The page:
Parade is a Tony Award-winning musical about a Jewish man fighting to absolve himself of a crime.
It’s the true story of Leo Frank, a young Jewish manager of an Atlanta factory in 1913 who is accused of raping and murdering a young black girl. Frank is the target of a lynch mob that forces division between white and black, Jewish and Christian.
The trial and conviction form the nucleus of Parade, a powerful story director Joel Greenberg is excited to tell audiences at the show’s Canadian première this month at Berkeley Street Theatre Upstairs in Toronto.
“Not many musicals include a great story and raise uncomfortable issues,” Greenberg says. His Studio 180 Theatre and another theatre group, Acting Up Stage Company, are co-producing Parade, which won Tony Awards for best book and score after it debuted in 1998.
Greenberg says the story will take the audience by surprise because a city is gripped with fear and stirred into a frenzy to rid themselves of a Jewish man they believe committed a heinous murder. “It’s potent stuff,” he adds.
Playing the pivotal role is Michael Therriault, a Canadian stage veteran. He calls Parade “a unique musical that encourages you to think… it’s sort of an whodunit that’s also emotionally engaging.”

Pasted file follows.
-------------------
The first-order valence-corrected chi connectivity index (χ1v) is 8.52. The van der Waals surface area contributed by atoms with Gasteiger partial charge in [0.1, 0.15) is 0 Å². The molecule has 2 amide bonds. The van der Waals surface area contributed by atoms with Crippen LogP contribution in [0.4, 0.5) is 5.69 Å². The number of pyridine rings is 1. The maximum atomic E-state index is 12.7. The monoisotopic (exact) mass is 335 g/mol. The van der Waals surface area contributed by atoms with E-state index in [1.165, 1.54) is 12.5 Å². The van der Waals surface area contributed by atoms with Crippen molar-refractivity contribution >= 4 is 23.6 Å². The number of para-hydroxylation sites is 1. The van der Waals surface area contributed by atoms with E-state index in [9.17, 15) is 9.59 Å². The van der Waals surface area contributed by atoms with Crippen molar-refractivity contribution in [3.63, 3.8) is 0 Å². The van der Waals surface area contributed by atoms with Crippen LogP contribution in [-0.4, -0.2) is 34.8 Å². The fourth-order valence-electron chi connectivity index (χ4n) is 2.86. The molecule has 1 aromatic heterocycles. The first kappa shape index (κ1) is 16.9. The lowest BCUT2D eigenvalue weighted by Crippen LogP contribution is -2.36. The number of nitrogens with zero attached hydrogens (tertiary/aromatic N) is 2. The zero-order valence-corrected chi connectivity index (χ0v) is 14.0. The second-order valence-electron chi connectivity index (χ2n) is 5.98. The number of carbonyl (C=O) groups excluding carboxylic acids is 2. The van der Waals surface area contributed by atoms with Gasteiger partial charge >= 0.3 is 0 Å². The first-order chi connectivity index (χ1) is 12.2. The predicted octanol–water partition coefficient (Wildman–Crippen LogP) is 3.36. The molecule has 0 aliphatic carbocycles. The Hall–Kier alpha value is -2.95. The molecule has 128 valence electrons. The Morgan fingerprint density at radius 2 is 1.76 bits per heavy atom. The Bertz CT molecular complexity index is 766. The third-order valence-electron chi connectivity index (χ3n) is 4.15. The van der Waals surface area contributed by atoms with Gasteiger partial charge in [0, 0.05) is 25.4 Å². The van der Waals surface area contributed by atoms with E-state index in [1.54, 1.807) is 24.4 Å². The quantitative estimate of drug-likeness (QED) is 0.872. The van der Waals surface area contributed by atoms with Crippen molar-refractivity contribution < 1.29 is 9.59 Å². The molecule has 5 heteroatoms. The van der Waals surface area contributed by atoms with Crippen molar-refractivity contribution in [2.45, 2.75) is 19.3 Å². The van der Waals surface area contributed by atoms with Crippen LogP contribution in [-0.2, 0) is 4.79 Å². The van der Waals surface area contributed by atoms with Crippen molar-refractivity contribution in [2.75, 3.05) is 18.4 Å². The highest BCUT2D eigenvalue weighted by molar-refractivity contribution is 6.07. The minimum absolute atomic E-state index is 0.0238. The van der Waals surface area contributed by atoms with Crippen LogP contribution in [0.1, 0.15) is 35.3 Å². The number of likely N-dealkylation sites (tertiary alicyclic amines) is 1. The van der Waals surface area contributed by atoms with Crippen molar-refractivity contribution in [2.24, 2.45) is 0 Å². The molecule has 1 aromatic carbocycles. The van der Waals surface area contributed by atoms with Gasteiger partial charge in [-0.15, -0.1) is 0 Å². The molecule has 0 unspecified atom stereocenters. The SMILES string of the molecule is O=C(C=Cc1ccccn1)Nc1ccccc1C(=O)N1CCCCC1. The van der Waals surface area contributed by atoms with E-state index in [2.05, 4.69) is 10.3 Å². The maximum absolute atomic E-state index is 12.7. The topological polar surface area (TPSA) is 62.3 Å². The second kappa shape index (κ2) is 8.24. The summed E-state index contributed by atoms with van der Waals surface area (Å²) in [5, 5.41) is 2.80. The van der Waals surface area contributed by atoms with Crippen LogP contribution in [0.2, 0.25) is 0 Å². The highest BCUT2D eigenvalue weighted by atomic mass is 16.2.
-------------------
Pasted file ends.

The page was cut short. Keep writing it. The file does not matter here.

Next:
As tense as Leo Frank’s trial becomes in Parade, Therriault says the beauty of the musical is Leo’s relationship with his wife, played by Tracy Michailidis, which is “complicated because she tries to change her mind about how she views Leo [after he’s accused of murder].”
Greenberg says Jewish audiences will especially relate to the themes bubbling beneath the surface of Parade. “They will have a more visceral response to the story since they’re culturally connected to Leo,” he says.
The Toronto production of Parade has a cast of 15 who will play the musical’s 40 roles. It’s also being set in the intimate Berkeley Street Theatre, a long stretch from the Broadway theatre where Parade first debuted.
Therriault saw the 1990s production, starring Canadian Brent Carver as Leo Frank, and he says he appreciates the different personality a smaller theatre offers to its patrons.
“Audiences get more bang for their buck in this kind of theatre. They walk away remembering what they saw,” he says.
Greenberg echoes Therriault’s sentiment. “This isn’t a toe-tapping theatre. Our hope is that the performance becomes a starting point for conversation, so people will think about Parade well after leaving the theatre.”
Parade runs from Dec. 30 to Jan. 22, 2011 (opening night Jan.3). For tickets, visit www.canadianstage.com or call 416-368-3110.